A Step In The Right Direction For Congress, But Only A Small One

imagesSince the announcement last night that House and Senate negotiators have agreed to a short-term budget deal, which raises military and domestic spending over the next two years, commentators have been asking: Does Congress work?

The answer is two fold. On the surface, it appears to – or at least it did last night. But on a more fundamental level, this budget deal actually represents only a very small step for Congress. And though it is an important one – we haven’t seen the Republicans and Democrats working together in a long time – it would miss the point to consider this budget deal anything but modest.

We can see just how modest this deal actually is by looking to Congressman Paul Ryan, the chief architect of the deal for the Republicans, who said that the budget plan is a way to “get our government functioning at its very basic levels.”

Basic is exactly the right word – no more, no less.

After a prolonged government shutdown just a few weeks ago that cost the American taxpayers upwards of $24 billion, I can well understand the relief many feel in knowing that our government will be financed through the end of September 2015.

But I have always been a proponent of a grand bargain – a true meeting of Democrat and Republican minds to address the real fiscal challenges that our country faces. Indeed, this deal does little to address entitlement reform and our broken tax code. And it doesn’t adequately address deficit reduction or offer hope of balancing the budget, especially when one considers there are plans like the bipartisan Simpson-Bowles plan that do all this and more.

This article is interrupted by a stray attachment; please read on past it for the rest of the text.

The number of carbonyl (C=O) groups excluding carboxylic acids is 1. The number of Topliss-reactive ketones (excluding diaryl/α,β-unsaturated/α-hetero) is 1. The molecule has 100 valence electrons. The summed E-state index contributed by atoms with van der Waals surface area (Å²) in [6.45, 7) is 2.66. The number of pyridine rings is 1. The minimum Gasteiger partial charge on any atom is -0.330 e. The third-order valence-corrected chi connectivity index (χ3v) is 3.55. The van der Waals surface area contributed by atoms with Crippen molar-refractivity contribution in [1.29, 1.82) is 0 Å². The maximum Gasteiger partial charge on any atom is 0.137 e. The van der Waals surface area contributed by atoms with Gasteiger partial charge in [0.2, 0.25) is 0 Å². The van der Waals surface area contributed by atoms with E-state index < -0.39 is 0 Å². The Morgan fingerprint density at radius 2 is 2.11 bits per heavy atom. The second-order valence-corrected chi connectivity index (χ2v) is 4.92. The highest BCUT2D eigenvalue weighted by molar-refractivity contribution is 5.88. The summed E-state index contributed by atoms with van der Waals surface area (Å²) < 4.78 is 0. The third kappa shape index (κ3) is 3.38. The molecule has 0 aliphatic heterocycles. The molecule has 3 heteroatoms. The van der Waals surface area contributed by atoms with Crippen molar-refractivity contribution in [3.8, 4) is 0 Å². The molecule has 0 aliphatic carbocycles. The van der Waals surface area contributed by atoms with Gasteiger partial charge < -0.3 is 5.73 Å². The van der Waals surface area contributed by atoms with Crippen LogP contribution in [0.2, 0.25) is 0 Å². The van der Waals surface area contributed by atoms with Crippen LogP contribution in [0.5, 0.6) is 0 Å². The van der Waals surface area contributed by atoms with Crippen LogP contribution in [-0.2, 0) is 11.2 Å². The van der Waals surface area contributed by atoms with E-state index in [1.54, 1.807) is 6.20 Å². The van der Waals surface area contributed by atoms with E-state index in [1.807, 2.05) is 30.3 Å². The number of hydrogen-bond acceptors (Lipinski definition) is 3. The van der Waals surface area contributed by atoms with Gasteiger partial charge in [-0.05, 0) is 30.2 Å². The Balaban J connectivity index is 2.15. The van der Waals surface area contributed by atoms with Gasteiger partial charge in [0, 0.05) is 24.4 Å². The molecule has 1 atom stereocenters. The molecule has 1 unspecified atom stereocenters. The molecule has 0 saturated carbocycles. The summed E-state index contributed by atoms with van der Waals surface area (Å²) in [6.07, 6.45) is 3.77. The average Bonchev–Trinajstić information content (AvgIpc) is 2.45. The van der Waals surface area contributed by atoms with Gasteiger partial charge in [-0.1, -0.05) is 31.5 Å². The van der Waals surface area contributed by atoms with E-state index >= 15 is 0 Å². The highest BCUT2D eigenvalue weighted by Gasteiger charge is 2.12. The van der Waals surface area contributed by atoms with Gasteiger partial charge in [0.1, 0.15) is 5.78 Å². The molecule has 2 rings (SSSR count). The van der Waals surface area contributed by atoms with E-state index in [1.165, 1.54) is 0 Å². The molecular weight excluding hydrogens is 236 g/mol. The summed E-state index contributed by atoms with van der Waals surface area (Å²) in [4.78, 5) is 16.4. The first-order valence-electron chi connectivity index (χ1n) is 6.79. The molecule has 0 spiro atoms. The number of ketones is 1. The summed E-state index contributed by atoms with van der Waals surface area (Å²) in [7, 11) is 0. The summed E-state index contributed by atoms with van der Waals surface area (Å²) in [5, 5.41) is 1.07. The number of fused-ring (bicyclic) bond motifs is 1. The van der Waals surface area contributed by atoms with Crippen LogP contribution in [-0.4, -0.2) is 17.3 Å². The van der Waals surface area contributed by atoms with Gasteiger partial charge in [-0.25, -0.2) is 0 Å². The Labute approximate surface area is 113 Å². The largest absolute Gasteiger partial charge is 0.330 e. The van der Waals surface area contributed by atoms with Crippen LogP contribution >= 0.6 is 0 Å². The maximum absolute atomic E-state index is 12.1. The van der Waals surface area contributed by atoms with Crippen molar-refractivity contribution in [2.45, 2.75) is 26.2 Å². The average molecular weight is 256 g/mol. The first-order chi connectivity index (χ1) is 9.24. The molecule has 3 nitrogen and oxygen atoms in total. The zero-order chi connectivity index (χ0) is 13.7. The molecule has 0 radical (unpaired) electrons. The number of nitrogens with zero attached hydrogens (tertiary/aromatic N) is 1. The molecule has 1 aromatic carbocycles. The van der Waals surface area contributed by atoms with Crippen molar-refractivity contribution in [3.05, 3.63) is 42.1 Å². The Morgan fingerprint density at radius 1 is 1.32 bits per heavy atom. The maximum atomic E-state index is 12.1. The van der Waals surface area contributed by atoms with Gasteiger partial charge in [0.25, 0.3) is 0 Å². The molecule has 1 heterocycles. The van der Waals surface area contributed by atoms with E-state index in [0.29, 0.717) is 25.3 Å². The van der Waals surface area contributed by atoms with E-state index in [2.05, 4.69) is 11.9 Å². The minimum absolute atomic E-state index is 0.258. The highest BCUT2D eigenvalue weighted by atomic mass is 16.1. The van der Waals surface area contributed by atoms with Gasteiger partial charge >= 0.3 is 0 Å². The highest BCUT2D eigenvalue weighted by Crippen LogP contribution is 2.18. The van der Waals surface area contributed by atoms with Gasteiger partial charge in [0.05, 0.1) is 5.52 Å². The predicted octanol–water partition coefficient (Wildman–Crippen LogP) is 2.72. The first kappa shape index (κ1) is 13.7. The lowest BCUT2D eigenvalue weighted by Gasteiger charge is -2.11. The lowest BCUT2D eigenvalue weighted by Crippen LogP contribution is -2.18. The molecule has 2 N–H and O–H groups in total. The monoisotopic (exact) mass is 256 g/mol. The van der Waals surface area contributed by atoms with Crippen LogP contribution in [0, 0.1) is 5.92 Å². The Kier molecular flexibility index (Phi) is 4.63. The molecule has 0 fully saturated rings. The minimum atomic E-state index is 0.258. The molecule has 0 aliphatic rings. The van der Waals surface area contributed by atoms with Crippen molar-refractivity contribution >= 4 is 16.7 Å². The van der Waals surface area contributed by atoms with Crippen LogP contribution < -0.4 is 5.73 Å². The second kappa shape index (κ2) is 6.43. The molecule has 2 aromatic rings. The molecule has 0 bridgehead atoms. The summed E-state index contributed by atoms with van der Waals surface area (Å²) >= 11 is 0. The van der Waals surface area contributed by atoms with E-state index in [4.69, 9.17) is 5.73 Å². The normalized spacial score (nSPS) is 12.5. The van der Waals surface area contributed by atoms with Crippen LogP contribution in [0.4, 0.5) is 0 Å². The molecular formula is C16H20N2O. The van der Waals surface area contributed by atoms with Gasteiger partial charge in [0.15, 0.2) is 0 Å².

To be sure, we live in extraordinarily polarized times and it is a good sign to see the partisan gridlock subside, at least for a moment. The agreement will eliminate $63 billion in across the board domestic and military cuts and provide $23 billion in deficit reduction by extending a 2 percent cut to Medicare providers through 2023.

That said, there are holes in this deal that could bring back the same Washington budget wars of the last few years as early as March, when the government’s statutory borrowing authority could lapse.

And, crucially, this deal means that the Republicans can continue to focus on their crusade to defund and repeal ObamaCare. We can be sure that 2016 hopefuls like Republican Senators Marco Rubio, Rand Paul and Ted Cruz will double down on their efforts in this area and, potentially, paint Paul Ryan – a hopeful himself – as a traitor to the party for agreement to raise spending.

It is clear that both sides know that this deal isn’t everything it could be. President Obama noted that this is the “nature of compromise” and House Speaker Boehner called it “modest in scale”, but a “positive step forward.”

Both men are surely correct in their assessment. And it is my strong belief that we have not seen the end to warring Washington, even if this deal represents a small, baseline ability for compromise between senior leaders.

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